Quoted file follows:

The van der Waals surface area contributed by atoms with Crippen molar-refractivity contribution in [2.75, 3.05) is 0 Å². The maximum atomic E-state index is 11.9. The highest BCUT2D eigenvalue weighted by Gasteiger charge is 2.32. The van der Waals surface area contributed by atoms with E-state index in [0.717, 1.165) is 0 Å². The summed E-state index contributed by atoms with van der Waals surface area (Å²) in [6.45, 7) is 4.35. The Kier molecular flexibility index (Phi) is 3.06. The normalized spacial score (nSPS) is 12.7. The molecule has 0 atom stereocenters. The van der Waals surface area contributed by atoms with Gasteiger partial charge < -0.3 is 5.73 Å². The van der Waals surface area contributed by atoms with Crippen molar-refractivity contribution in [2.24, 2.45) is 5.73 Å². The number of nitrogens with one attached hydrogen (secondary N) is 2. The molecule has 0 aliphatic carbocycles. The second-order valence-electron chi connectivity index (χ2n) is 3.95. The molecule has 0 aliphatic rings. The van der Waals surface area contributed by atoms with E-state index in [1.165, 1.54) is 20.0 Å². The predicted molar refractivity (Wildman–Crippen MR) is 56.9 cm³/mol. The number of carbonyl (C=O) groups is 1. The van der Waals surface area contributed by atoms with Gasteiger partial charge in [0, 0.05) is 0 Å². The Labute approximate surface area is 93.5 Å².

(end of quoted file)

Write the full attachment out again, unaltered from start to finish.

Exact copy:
The van der Waals surface area contributed by atoms with Crippen molar-refractivity contribution in [2.75, 3.05) is 0 Å². The maximum atomic E-state index is 11.9. The highest BCUT2D eigenvalue weighted by Gasteiger charge is 2.32. The van der Waals surface area contributed by atoms with E-state index in [0.717, 1.165) is 0 Å². The summed E-state index contributed by atoms with van der Waals surface area (Å²) in [6.45, 7) is 4.35. The Kier molecular flexibility index (Phi) is 3.06. The normalized spacial score (nSPS) is 12.7. The molecule has 0 atom stereocenters. The van der Waals surface area contributed by atoms with Gasteiger partial charge < -0.3 is 5.73 Å². The van der Waals surface area contributed by atoms with Crippen molar-refractivity contribution in [2.24, 2.45) is 5.73 Å². The number of nitrogens with one attached hydrogen (secondary N) is 2. The molecule has 0 aliphatic carbocycles. The second-order valence-electron chi connectivity index (χ2n) is 3.95. The molecule has 0 aliphatic rings. The van der Waals surface area contributed by atoms with E-state index in [1.165, 1.54) is 20.0 Å². The predicted molar refractivity (Wildman–Crippen MR) is 56.9 cm³/mol. The number of carbonyl (C=O) groups is 1. The van der Waals surface area contributed by atoms with Gasteiger partial charge in [0, 0.05) is 0 Å². The Labute approximate surface area is 93.5 Å².